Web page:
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COVID-19 county-by-county risk map
Photograph: Georgia Tech

This map highlights the risk of catching COVID-19 in every single county in the United States

Always remember to keep your guard up.

Anna Rahmanan
Written by
Anna Rahmanan

Although recent news about the (hopefully) impending arrival of a COVID-19 vaccine has certainly raised morale throughout the United States, the risk of catching the virus is still high and a new map by a team of Georgia Tech researchers highlights how high that risk actually is across each county in the country.

RECOMMENDED: Did you know that not all COVID-19 testing sites are legit?

The COVID-19 Risk Assessment Planning Tool, which you can consult right here, specifically highlights the risk level associated to attending an event based on its size and location. "The risk level is the estimated chance (0-100%) that at least one COVID-19 positive individual will be present at an event in a county, given the size of the event," reads the tool's official website.

Users are encouraged to input the size of a supposed happening and then browse the map by county to explore the risk level associated to the area. The effort is populated by data provided by each county, therefore assessing immediate risk levels and not potential future ones.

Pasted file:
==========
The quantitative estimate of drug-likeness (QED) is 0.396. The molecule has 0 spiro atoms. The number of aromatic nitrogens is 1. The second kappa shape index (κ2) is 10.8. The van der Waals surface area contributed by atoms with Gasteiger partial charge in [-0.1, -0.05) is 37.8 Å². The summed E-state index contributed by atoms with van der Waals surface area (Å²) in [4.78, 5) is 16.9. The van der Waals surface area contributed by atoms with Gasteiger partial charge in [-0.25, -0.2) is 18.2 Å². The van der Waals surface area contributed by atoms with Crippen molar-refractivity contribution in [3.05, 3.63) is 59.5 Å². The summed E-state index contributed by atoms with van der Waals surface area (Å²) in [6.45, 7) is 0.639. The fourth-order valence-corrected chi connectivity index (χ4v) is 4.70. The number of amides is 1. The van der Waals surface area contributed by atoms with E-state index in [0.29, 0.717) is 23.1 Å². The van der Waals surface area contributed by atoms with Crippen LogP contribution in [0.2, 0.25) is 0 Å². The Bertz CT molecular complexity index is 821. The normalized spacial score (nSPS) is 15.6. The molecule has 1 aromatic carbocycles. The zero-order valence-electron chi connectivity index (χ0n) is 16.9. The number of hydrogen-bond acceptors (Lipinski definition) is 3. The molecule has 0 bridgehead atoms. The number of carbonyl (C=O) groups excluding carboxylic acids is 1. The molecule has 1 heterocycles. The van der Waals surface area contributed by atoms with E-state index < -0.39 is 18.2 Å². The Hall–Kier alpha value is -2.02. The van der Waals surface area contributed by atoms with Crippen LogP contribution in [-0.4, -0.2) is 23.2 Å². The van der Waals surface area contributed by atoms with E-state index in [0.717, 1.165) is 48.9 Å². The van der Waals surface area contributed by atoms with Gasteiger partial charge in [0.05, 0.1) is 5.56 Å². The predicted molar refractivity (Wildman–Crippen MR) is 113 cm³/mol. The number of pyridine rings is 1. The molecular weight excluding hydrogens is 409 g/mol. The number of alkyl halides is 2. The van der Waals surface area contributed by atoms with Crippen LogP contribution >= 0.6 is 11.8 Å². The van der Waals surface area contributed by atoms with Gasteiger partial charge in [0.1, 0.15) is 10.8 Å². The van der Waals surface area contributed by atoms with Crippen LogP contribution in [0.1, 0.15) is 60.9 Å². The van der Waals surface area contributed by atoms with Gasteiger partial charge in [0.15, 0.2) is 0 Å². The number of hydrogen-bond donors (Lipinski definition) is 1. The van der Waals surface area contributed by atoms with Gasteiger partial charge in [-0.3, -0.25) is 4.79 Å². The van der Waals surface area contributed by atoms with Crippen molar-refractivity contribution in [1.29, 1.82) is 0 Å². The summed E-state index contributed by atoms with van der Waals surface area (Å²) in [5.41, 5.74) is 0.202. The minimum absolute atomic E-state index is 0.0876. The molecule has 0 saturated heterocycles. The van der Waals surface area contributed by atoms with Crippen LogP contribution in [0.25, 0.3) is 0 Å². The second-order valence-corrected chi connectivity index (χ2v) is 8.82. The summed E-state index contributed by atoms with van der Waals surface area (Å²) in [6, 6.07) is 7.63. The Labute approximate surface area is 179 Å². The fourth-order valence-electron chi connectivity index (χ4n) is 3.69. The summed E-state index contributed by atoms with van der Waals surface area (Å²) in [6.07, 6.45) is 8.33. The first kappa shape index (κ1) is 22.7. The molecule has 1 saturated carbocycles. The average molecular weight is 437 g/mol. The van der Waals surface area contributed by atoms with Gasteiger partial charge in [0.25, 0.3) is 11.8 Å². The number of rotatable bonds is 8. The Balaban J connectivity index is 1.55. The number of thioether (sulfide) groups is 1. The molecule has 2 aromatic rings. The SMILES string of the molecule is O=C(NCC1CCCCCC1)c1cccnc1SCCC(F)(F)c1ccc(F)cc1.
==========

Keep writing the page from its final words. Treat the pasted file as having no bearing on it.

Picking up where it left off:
For example, according to the tool, attending a 50-person gathering in Blaine County, Montana, carries with it a 99% chance of encountering at least one COVID-19-positive individual. A 15-person event in Camden County, New Jersey, on the other hand, comes along with a 27% risk level. Heading to a 100-person get-together in Westchester County, New York, puts you at a 73% chance of encountering one COVID-19 positive person.

Reporting on the map, the Los Angeles Times quotes Clio Andris, a professor of city and regional planning and interactive computing at Georgia Tech who helped build the tool: "In a way, it's like a weather map," he says. "It can tell you what the risk is that it will rain, but it can't tell you if you'll get wet. That depends on if you carry an umbrella, or if you choose not to go outside at all."

Which is all to say: try to always carry an umbrella (ie, a mask) and stay vigilant.

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